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Image Beautiful Bottom, Beautiful Shame: Where “Black” Meets “Queer”
(271 Pages) DIVThe relationship between black queer subjects and debasement as portrayed within popular culture texts and films./div
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Image Becoming Visible: An Illustrated History of Lesbian and Gay Life in Twentieth-century America
(282 Pages) Captures the lesbian and gay struggle for equal rights
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Image Behind the Pine Curtain
(268 Pages) Jacqueline Keys was ostracized from her small hometown of Pine Springs, Texas when she was seventeen, sent away because she was gay. Her family was the largest employer in the county, owning Pine Springs Lumber, and her father was mayor of this small town. Her mother could not accept the fact that her only child was gay, could not tolerate the gossip about her family. So, with a hundred dollars in her pocket and a one-way bus ticket out of town, Jacqueline was told not to come back until she had come to her senses. And that included being prepared to marry the son of a business associate of the family. Fifteen years later--long after she'd hitch-hiked to Los Angeles, long after she'd worked nights to put herself through college, and long after she'd written her first best seller, No Place For Family--Jacqueline is persuaded to go back to the tiny town of Pine Springs after her father's death. The quick trip she'd envisioned for the funeral turns into weeks as she learns her father's business is suddenly hers to manage. And she is also again face-to-face with the woman who, as a teen, had been Jackie's first crush. She and Kay had been inseparable as kids, and later as teens. They find themselves falling back into their old habits, and Jackie is soon fighting the same feelings she'd had when she was seventeen. But living behind the pine curtain, Kay is afraid of her love for Jackie, afraid of what her family will say, afraid of how the town will react. Jackie refuses to hide, refuses to crawl back into the closet, so once again, she leaves Pine Springs . . . alone.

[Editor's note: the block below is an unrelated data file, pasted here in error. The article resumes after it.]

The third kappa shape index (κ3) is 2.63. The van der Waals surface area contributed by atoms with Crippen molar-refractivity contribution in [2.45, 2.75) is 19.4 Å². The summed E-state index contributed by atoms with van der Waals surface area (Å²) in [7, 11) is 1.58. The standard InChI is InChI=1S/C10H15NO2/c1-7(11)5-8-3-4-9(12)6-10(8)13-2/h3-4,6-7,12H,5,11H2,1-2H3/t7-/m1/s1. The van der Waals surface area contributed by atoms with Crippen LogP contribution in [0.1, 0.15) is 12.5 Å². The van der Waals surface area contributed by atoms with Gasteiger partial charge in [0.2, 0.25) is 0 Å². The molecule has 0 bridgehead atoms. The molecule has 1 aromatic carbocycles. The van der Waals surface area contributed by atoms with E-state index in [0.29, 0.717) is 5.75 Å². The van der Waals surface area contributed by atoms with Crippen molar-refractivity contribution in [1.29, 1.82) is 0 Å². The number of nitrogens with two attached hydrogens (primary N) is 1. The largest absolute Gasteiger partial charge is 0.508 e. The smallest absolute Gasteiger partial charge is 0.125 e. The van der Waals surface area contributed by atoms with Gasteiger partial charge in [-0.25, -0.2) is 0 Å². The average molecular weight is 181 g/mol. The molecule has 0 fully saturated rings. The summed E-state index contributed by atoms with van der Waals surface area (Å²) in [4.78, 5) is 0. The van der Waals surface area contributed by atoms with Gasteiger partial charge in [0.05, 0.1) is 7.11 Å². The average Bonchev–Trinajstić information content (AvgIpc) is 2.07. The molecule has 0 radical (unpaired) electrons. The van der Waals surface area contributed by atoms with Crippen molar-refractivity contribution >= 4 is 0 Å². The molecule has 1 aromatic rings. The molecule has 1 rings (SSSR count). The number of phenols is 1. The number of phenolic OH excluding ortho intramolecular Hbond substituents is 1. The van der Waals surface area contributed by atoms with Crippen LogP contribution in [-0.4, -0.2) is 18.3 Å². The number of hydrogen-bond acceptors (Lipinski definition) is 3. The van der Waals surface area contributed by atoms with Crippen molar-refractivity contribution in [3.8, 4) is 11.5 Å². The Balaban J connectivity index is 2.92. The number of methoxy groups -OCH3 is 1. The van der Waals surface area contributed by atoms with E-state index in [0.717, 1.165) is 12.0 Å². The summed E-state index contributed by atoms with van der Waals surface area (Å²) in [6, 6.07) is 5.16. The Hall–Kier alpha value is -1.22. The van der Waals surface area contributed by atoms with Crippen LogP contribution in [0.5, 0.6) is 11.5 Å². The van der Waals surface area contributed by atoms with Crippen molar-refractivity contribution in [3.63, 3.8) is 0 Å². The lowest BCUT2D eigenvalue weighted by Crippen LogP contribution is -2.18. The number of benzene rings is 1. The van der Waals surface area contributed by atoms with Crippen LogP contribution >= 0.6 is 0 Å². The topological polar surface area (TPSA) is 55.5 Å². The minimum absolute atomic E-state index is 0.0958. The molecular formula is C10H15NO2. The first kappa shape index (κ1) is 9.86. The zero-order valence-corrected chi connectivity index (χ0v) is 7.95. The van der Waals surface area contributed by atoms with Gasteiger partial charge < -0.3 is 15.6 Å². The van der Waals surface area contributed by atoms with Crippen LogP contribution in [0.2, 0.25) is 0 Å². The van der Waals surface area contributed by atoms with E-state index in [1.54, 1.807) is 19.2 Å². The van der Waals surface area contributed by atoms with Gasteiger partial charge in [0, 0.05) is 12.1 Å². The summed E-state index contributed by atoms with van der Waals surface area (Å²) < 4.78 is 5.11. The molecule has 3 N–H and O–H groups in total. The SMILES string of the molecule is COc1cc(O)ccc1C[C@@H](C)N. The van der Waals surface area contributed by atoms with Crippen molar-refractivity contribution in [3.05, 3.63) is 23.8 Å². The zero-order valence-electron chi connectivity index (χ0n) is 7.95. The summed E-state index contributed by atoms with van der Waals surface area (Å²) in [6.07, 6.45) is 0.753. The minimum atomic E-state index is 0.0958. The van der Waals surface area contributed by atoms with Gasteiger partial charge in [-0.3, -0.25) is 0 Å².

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Image Behind the Pine Curtain